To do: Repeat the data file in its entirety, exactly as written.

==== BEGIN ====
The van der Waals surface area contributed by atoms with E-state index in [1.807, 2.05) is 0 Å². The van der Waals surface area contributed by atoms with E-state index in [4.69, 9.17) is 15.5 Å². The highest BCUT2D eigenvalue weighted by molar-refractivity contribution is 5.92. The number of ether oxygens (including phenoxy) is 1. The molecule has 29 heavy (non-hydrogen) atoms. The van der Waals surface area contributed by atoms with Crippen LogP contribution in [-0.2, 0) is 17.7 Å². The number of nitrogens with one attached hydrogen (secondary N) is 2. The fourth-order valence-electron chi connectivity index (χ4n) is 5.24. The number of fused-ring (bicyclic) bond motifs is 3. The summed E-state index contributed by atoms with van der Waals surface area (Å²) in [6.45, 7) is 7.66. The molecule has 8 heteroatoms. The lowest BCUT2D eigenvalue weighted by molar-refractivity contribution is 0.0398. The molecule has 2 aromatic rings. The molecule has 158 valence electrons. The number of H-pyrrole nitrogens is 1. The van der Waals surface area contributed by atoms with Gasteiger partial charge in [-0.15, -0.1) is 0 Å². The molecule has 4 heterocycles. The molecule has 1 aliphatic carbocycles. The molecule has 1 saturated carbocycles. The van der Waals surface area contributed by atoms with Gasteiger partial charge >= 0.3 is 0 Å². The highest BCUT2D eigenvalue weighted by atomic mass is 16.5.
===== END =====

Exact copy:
The van der Waals surface area contributed by atoms with E-state index in [1.807, 2.05) is 0 Å². The van der Waals surface area contributed by atoms with E-state index in [4.69, 9.17) is 15.5 Å². The highest BCUT2D eigenvalue weighted by molar-refractivity contribution is 5.92. The number of ether oxygens (including phenoxy) is 1. The molecule has 29 heavy (non-hydrogen) atoms. The van der Waals surface area contributed by atoms with Crippen LogP contribution in [-0.2, 0) is 17.7 Å². The number of nitrogens with one attached hydrogen (secondary N) is 2. The fourth-order valence-electron chi connectivity index (χ4n) is 5.24. The number of fused-ring (bicyclic) bond motifs is 3. The summed E-state index contributed by atoms with van der Waals surface area (Å²) in [6.45, 7) is 7.66. The molecule has 8 heteroatoms. The lowest BCUT2D eigenvalue weighted by molar-refractivity contribution is 0.0398. The molecule has 2 aromatic rings. The molecule has 158 valence electrons. The number of H-pyrrole nitrogens is 1. The van der Waals surface area contributed by atoms with Gasteiger partial charge in [-0.15, -0.1) is 0 Å². The molecule has 4 heterocycles. The molecule has 1 aliphatic carbocycles. The molecule has 1 saturated carbocycles. The van der Waals surface area contributed by atoms with Gasteiger partial charge >= 0.3 is 0 Å². The highest BCUT2D eigenvalue weighted by atomic mass is 16.5.